The Miklos Lab

Lab Goals

The Miklos laboratory focuses on B cell reconstitution after allogeneic hematopoietic cell transplantation and the serologic identification of minor histocompatibility antigens. Allogeneic hematopoietic cell transplantation (HCT) offers the possibility of cure for many patients with hematologic diseases through beneficial allogeneic immune responses against the tumor called graft versus tumor (GVT). However the full potential of allo-HCT has not been realized because of transplant related complications, especially graft versus host disease (GVHD). When patients and donors are MHC-identical, disparities in minor histocompatibility antigens (mHA) contribute substantially to GVHD. It is therefore likely that a more extensive characterization of mHA will identify critical disease-specific GVT alloimunity to be augmented and GVHD responses to be avoided.

  1. Male HCT patients with female donors develop high titer H-Y antigen specific antibody responses 4-12 months after sex-mismatched transplantation in association with chronic GVHD. H-Y antibody development involves the coordinated recognition of mHA by donor B cells as well as T cells. The association of allogeneic Antibody development and chronic GVHD suggested B cell targeted therapies may be effective against chronic GVHD. Multiple phase II trials using rituximab therapy (anti-CD20 monoclonal antibody) have confirmed an important B cell role in chronic GVHD with overall rituximab response rates  ranging 40-70% rate in steroid refractory cGVHD patients. Stanford has just completed a 35 patient phase II trial of prophylactic rituximab infused two months after allogeneic HCT resulting in a promisingly low cGVHD incidence of 20% while maintaining strong graft versus leukemia benefit in patients with Chronic Lymphocytic Leukemia and Mantle Cell Lymphoma. A third ongoing phase II trial incorporates rituximab along with prednisone in the initial treatment of new onset chronic GVHD.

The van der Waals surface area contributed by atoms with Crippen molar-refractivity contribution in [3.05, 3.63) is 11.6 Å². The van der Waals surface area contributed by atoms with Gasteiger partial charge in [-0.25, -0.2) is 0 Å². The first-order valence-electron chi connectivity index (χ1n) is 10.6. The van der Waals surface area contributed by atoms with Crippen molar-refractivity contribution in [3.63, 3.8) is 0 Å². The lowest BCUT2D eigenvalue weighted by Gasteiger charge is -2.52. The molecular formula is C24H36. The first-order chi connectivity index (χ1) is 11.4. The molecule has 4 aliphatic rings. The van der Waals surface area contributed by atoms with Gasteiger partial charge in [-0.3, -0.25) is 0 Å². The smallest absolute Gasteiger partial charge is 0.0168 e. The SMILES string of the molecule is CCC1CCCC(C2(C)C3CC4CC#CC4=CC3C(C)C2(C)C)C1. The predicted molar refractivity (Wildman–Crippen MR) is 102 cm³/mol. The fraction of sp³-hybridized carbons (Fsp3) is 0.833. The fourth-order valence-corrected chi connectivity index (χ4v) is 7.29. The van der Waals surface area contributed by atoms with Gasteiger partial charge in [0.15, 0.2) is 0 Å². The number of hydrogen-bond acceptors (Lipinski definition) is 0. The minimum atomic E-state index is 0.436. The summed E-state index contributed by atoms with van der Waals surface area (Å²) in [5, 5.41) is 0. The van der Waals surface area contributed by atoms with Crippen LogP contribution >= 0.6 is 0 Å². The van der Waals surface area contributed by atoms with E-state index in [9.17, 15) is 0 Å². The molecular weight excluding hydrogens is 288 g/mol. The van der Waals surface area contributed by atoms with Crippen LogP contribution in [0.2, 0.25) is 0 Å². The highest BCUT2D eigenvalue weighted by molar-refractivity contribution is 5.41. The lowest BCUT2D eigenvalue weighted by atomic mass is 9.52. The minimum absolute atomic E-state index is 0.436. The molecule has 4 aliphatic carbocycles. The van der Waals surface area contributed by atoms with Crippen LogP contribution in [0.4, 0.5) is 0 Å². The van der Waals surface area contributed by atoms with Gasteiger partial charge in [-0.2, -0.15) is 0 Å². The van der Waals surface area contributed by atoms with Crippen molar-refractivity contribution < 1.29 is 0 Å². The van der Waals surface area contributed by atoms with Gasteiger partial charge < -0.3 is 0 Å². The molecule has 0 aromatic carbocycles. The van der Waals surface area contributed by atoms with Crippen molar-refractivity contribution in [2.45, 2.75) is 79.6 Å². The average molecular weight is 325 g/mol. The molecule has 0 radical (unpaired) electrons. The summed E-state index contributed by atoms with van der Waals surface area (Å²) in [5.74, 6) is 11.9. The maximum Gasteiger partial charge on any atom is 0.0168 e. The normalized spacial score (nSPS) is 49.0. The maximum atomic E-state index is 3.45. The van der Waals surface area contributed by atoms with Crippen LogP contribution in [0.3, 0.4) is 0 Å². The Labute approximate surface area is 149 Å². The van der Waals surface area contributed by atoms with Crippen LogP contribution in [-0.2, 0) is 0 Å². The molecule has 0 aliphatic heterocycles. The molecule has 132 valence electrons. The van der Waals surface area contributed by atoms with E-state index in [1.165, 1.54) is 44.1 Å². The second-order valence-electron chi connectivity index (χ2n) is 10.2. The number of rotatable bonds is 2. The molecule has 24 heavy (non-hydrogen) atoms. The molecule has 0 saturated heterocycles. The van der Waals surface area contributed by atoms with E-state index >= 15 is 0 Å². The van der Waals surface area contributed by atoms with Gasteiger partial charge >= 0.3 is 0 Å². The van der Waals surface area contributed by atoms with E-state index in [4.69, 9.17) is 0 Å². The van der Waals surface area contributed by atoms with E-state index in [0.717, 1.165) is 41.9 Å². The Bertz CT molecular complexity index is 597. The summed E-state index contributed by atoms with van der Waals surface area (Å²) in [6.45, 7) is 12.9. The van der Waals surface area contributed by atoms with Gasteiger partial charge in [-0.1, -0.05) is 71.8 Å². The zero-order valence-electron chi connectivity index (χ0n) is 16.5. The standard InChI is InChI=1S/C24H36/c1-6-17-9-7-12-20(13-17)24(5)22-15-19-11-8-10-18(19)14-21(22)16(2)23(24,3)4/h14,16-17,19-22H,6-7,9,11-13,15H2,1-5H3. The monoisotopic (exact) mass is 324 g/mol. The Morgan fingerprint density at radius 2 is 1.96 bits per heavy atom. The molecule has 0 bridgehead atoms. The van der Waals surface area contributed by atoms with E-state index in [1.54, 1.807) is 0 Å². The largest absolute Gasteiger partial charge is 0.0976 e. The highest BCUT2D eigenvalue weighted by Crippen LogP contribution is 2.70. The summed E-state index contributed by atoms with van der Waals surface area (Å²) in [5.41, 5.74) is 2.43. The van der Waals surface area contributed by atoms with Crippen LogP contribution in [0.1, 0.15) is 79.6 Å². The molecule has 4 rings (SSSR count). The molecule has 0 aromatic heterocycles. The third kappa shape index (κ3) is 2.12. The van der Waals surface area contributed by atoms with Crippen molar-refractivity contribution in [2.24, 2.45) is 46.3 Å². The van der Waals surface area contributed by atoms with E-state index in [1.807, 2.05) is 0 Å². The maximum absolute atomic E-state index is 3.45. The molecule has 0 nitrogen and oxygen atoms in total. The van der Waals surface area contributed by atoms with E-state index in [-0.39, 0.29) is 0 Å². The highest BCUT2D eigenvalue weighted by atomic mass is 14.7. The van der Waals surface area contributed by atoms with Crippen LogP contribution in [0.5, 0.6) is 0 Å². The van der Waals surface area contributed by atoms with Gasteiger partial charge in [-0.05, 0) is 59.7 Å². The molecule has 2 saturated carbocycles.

2. Human B cell reconstitution following allogeneic HCT is being characterized by fluorescent immunophenotyping patient bone marrow and peripheral blood samples with rituximab interventions to elucidate important alloreactive B cell developmental stages.

  3. In collaboration with Dr. Andrew Fire, the Miklos lab is “deep sequencing” immunoglobulin heavy chain Immunoglogulin genes using 4-5-4 DNA sequencing technology yielding thousands of B cell clonal sequences enabling: 1) B cell malignancy disease quantification before and after HCT, 2) detailed B cell reconstitution kinetics and donor/recipient contribution, and 3) clonal analysis of antigen specific responses following allo-HCT responses.

  4. In an effort to discover the clinically relevant graft versus tumor (GVT) and graft versus host disease (GVHD) mHA, Dr. Miklos has pioneered protein microarray technology employing both custom printed H-Y antigen arrays and commercially available ProtoArray microarrays that display 8000 recombinant human proteins to serologically screen for mHA targets of new Antibody responses one year after allo-HCT that were not present in the pre or donor sera. In order to distinguish persistent recipient antibody response from newly developing donor antibodies, they have also developed allotyping reagents/assays.

The overall goal of David Miklos’ research is a complete characterization of B cell allogeneic immune response after HCT, characterizing B and T cell coordinated mHA immune responses, and defining the role of novel mHA in the development of GVHD and prevention of disease relapse.

Miklos Lab is located at the Stanford Center for Clinical Sciences Research (CCSR)

Assistant Professor of Medicine (Blood and Marrow Transplantation) at the Stanford University Medical Center